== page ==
Former employees of Twitter Africa abandoned without severance pay 

The layoffs followed Twitter's opening of an office in Accra, leaving affected employees vulnerable. Many had relocated from other African countries and relied on their Twitter jobs for legal status in Ghana 


Former employees of Twitter Africa in Accra, Ghana, who were laid off after Elon Musk’s acquisition, claim they have been ‘ghosted’ by the company. Despite accepting an offer of three months’ severance pay, repatriation costs, and legal expenses, the employees have not received any communication or the promised money. 

The employees, who wish to remain anonymous due to non-disclosure agreements, reluctantly settled for a lower severance package than their colleagues in other regions. They state that Twitter only responded after they agreed to the terms, feeling pressured to avoid a lengthy court case. 

The employees’ attorney revealed that Ghana’s ministry of employment and labour relations is investigating the claims, while the employees and their lawyer maintain that the settlement was never finalised. The layoffs occurred shortly after Twitter opened an office in Accra, leaving affected employees in a vulnerable situation.  Some of the employees who were laid off had moved from different African countries and depended on their positions at Twitter to sustain their legal status in Ghana.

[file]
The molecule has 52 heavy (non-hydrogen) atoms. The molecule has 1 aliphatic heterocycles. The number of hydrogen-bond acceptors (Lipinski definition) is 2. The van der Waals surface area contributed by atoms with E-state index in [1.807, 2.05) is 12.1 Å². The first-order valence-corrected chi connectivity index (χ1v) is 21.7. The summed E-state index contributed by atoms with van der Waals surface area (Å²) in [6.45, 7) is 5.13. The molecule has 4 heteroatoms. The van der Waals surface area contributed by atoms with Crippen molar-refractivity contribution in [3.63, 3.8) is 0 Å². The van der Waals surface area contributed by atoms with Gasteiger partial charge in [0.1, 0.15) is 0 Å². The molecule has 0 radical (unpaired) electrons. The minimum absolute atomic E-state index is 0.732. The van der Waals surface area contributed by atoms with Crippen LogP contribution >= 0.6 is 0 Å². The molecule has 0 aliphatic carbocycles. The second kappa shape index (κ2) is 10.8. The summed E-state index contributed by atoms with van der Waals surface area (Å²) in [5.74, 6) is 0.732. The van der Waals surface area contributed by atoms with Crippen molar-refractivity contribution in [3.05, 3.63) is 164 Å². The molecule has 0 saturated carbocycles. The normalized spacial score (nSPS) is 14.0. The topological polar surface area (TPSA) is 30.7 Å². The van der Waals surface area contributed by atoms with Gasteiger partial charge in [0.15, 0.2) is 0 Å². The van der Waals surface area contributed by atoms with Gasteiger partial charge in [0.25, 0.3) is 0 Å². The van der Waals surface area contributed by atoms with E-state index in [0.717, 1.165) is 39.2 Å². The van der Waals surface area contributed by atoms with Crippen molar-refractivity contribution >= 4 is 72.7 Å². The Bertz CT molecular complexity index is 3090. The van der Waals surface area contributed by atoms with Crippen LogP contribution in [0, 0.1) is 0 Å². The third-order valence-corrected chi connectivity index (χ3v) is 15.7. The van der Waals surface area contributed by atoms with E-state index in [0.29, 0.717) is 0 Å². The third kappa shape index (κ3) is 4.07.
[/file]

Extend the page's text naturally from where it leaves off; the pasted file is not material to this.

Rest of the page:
Twitter and Elon Musk are facing multiple lawsuits from former employees who allege unpaid severance benefits. A proposed class action lawsuit from a former US employee claims that Twitter failed to provide the promised severance benefits during the layoffs. 

The employee received three months’ pay instead of the agreed-upon six months plus additional benefits. Twitter’s response to the lawsuit was an automated poop emoji. The former employees and their attorney are exploring legal actions against Twitter in various jurisdictions, including Ghana. The negotiations between Twitter and the African team did not commence until after CNN reported discrepancies in separation terms offered to different regions.

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